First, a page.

An e-visa that you can get online without the hassle of a paper visa or would have been handy if I was only there for the yoga retreat, but since my trip will take more than a month, it wasn't an option for me.

Money spent pre-trip: 58 € (Indian visa)


I'll be flying from Berlin (TXL) to Bangkok (BKK) via Cologne with the new long haul subsidiary (Eurowings) of the budget airline German wings. The bare-bones flight without anything inclusive (no food, no baggage, no nothing. A seat, maybe, if you were lucky) would have been really cheap, and even with baggage and a meal didn't cost a fortune. I'm still harboring a plan of travelling only with carry-on luggage like my travel idols at Neverending voyage have proven to be possible, but still bought the allowance for one check-in bag for this flight.

The next flight (Air Asia) will take me from Bangkok's Don Mueang (DMK) airport to Surat Thani (URT). Here I didn't purchase the check-in baggage allowance, but if I don't succeed in cramming all my stuff into my lovely new Osprey Fairpoint 40 (that's designed to fit all cabin bag allowance limits, yay!), I can modify my booking and get the check-in bag for 300 baht (7 €).

After Koh Phangan, I'll fly from Surat Thani to Don Mueang again (Lion Air this time), change to Suvarnabhumi (BKK) and hop on a Jet Airways plane to Delhi (DEL).

Money spent pre-trip: 417 € (TXL - BKK), 37 € (DMK - URT), 19 € (URT - DMK), 215 € (BKK - DEL). 

Vaccinations and medication

Luckily I already had hepatitis A/B vaccinations (Twinrix) done for my first Thailand trip back in the day (2008?), so I didn't have to take them. I also already had the jabs for japanese encephalitis and tetanus. So this time I only took the vaccinations for typhus and rabies (Rabipur). And opted for getting a small emergency ration of Malarone for malaria. Never gonna take malaria meds as prevention again after trying that in Indonesia on our scuba trip to Bunaken. Wasn't fun, let me tell you, let alone hellishly expensive. And yeah yeah, I know I would have gotten malaria meds from India (or wherever I happened to think I had malaria and needed to take them) much cheaper, but I still feel safer if I have them with me.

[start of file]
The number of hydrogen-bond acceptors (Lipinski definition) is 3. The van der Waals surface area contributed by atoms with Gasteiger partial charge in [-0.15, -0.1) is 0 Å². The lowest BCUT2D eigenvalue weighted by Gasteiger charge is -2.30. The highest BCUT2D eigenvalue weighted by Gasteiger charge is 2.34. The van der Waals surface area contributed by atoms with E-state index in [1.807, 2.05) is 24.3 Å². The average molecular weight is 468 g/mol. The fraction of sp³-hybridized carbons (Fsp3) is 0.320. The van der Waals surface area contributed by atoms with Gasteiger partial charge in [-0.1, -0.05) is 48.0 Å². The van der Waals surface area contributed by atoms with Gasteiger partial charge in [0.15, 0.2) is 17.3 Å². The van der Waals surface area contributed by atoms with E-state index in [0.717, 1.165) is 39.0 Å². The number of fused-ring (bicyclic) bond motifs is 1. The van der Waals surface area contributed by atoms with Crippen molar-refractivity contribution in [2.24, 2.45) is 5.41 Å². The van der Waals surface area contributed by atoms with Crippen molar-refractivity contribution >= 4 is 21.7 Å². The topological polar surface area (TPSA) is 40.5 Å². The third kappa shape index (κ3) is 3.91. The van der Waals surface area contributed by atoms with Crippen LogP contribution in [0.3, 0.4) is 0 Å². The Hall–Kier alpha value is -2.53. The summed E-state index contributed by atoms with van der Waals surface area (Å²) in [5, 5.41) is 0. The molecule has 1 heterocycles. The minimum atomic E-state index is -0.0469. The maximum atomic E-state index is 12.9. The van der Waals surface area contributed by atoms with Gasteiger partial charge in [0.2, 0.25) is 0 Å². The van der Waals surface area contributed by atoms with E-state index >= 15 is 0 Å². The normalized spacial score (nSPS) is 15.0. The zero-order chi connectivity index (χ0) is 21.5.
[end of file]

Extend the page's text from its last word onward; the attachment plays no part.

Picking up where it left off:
I'll also take 6 months worth of my thyroid meds with me plus a little travel pharmacy of painkillers, vitamins, diarrhea meds, probiotics and such. I won't take the "emergency antibiotics" which people seem to recommend, since most of my health problems have to do with taking too many antibiotics in the first place, so I aim to go as far and wide without taking antibiotics as it is possible.

Money spent pre-trip: 231 € (typhus and rabies), 56 € (Malarone)


After the wonderful dengue fever experience getting a good travel medical insurance was a real priority. That lovely little holiday in the Samui hospital would have ended up costing me about 5000 euros (if my memory serves me) if it wasn't for my insurance. This time I went with Travel Secure, and combined the medical insurance with a liability insurance. The coverage seems as good as HanseMerkur that I had last time, but it was way cheaper. If I ever need to file for compensation, I'll let you know if the budget option was a good idea or not.

I'm still thinking of getting a baggage insurance, which would cover "normal theft" (if someone steals something on a street). My home insurance covers burglary from hotel rooms and robberies, so I'm still on the fence about whether or not to get this, as it would set be back about 100 euros at least...

Money spent pre-trip: 300 € (medical + liability insurance)

Other purchases

When thinking about new things to buy for the trip, I tried to stick to the bare essentials. I needed comfy walking shoes/sandals. I needed a laptop that was small and light but that could take the climate and run Lightroom since I aim to take a lot of photos. I needed organic sunscreen. So I ended up getting Keen sandals, a used Thinkpad X220 Notebook from greenpanda.deCoola organic sunscreen plus as a luxury item, a sleeping bag liner (practical for the iffier hostel/train beds). Oh, and some vacuum bags that will hopefully get all my stuff to fit in the carry-on bag. One can always hope, right?

Edit: I also ordered a wire lock and a clothes line.

Money spent pre-trip: 17 € (vacuum bags), 30 € (sleeping bag liner), 89 € (sandals), 318 € (Notebook), 30 € (sunscreen), 10 € (lock), 6 € (clothes line).